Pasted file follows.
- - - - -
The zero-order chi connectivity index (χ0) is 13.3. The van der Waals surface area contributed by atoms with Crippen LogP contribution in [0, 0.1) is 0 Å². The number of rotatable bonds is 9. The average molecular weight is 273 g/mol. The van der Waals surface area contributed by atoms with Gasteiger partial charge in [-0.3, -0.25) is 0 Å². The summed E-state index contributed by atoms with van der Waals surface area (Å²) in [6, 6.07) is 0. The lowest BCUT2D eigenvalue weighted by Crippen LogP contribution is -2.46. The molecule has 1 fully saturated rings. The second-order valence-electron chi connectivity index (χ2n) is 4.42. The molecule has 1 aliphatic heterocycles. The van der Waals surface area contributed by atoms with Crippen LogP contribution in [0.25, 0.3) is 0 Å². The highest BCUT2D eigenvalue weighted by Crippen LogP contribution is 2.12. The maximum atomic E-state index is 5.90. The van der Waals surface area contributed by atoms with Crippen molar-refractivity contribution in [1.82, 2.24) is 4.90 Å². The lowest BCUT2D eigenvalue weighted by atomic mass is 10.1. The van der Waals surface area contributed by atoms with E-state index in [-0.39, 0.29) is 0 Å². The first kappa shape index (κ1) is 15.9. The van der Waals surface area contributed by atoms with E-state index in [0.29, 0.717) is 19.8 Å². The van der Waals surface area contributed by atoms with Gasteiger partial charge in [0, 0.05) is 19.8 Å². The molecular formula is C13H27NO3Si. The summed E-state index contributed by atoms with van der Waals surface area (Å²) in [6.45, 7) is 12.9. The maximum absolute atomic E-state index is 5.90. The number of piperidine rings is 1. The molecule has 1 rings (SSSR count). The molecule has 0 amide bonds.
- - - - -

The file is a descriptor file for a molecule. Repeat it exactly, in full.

The zero-order chi connectivity index (χ0) is 13.3. The van der Waals surface area contributed by atoms with Crippen LogP contribution in [0, 0.1) is 0 Å². The number of rotatable bonds is 9. The average molecular weight is 273 g/mol. The van der Waals surface area contributed by atoms with Gasteiger partial charge in [-0.3, -0.25) is 0 Å². The summed E-state index contributed by atoms with van der Waals surface area (Å²) in [6, 6.07) is 0. The lowest BCUT2D eigenvalue weighted by Crippen LogP contribution is -2.46. The molecule has 1 fully saturated rings. The second-order valence-electron chi connectivity index (χ2n) is 4.42. The molecule has 1 aliphatic heterocycles. The van der Waals surface area contributed by atoms with Crippen LogP contribution in [0.25, 0.3) is 0 Å². The highest BCUT2D eigenvalue weighted by Crippen LogP contribution is 2.12. The maximum atomic E-state index is 5.90. The van der Waals surface area contributed by atoms with Crippen molar-refractivity contribution in [1.82, 2.24) is 4.90 Å². The lowest BCUT2D eigenvalue weighted by atomic mass is 10.1. The van der Waals surface area contributed by atoms with E-state index in [-0.39, 0.29) is 0 Å². The first kappa shape index (κ1) is 15.9. The van der Waals surface area contributed by atoms with E-state index in [0.29, 0.717) is 19.8 Å². The van der Waals surface area contributed by atoms with Gasteiger partial charge in [0, 0.05) is 19.8 Å². The molecular formula is C13H27NO3Si. The summed E-state index contributed by atoms with van der Waals surface area (Å²) in [6.45, 7) is 12.9. The maximum absolute atomic E-state index is 5.90. The number of piperidine rings is 1. The molecule has 1 rings (SSSR count). The molecule has 0 amide bonds.